Thursday, April 19, 2018

Christo and Amelia highlights from this week

There's no real update on the Tompkins Square hawks this week other than to say Christo and Amelia are still working on the nest, mating and hanging out together.  As of today, there are still no signs of eggs.

This is Amelia, chilling in the last light of the day on Wednesday.

Amelia

Christo, performing a fly-by.

Christo performs a fly-by

Christo shows off his powerful legs...

He's got legs, and he knows how to use them

...which he uses to catch prey like this pigeon.

Christo with prey

And this rat.

Christo with a rat

Wednesday evening, Christo caught four rats in a row, which he took back to Amelia who waited on a branch near the Krishna Tree.  Below, Christo is on the left, Amelia is on the right, and a rat is in the middle.

Are you going to eat that?

Are you going to eat that?

Amelia takes the rat.

Amelia takes a rat gift from Christo

She ate it, but discarded the stomach.  The hawks don't eat this part and they will kick it over the side of the perch - one reason never to stand beneath them while they eat.

Rat stomach

The NYPD later parked their cruiser right on top of the stomach.

Christo (below, right) finishes off the last rat drumstick.

Christo offers Amelia a leg-o-rat

Dinner over, sexy time!

Christo and Amelia mating

Christo and Amelia mating

Amelia gazes up at Christo atop the cross at St Nicholas of Myra on Avenue A and 10th Street.

Isn't he just dreamy?

Amelia and Christo


You can see more recent photos of the hawks on my Flickr page.




Tuesday, April 17, 2018

Immature red-tail visits East River Park

As the Tompkins Square hawks have been stealing the spotlight lately, I haven't had a chance to post about other hawks in the area.  As it's migration time, many hawks have been passing through the city and I caught up with this young (immature) red-tail who appeared to be enjoying itself out at the running track at East River Park.

Immature red-tail

The track is currently being renovated, so it's fenced-off and full of construction materials.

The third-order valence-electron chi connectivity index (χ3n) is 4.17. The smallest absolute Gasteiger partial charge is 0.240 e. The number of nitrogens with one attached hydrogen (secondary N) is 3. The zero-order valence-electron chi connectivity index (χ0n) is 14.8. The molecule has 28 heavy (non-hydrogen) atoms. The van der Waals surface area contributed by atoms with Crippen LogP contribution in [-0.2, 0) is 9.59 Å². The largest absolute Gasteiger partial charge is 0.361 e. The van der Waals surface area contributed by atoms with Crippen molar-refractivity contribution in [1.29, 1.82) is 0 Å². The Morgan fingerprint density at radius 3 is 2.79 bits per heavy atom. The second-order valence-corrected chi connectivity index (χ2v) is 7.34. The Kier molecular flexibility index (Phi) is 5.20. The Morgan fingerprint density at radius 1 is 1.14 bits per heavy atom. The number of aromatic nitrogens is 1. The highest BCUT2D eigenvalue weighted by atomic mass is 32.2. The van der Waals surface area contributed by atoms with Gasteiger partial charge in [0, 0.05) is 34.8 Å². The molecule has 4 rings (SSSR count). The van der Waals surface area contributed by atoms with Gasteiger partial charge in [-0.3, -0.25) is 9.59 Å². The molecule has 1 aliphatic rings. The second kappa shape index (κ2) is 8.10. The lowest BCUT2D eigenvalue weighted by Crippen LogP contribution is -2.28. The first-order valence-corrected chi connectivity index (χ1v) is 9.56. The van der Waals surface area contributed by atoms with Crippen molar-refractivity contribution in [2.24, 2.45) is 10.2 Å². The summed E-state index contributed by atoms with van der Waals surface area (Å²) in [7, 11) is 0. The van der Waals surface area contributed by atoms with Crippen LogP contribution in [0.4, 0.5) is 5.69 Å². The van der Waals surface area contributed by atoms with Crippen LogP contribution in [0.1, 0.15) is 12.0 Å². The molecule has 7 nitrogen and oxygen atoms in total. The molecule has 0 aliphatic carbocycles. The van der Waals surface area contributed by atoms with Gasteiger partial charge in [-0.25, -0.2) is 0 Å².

Immature red-tail

Immature red-tail

Immature red-tail

Immature red-tail

Immature red-tail

Immature red-tail

Immature red-tail

The hawk seemed to be very interested in the squirrels that were running around the area, although I didn't see it catch any prey.  When I see a hawk in a location like this, I do worry about rodenticide, which is a real threat to hawks in the city.

Immature red-tail

A lot of immature red-tails have been spotted in the neighborhood recently.  A quick way to tell if a hawk is a young bird is by the eye color (immatures have yellow eyes, as seen above, and adults have brown) and by their tails (immatures have brown tails and adults have red).






Sunday, April 15, 2018

March for Science 2018

Below are some photos from the March from Science 2018 rally held in Washington Square Park on Saturday, April 14.

March for Science 2018

March for Science 2018

March for Science 2018

March for Science 2018

March for Science 2018

March for Science 2018

March for Science 2018

March for Science 2018

March for Science 2018

March for Science 2018

March for Science 2018

See more photos from the rally here.

Previously.




Thursday, April 12, 2018

Christo and Amelia getting along well, still working on nest

It's been a week since Dora left Tompkins Square Park to rest and recover at WINORR.  She had x-rays taken that revealed no broken bones, but she will remain in rehab for as long as necessary.  You can read more about that over at EV Grieve.

In the last few days, Christo and his new mate, Amelia, have been getting along well.  They've been working on the nest together and getting comfortable with each other.  Below, Amelia is on the left and Christo is on the right.  Note the difference in size and the color of their heads.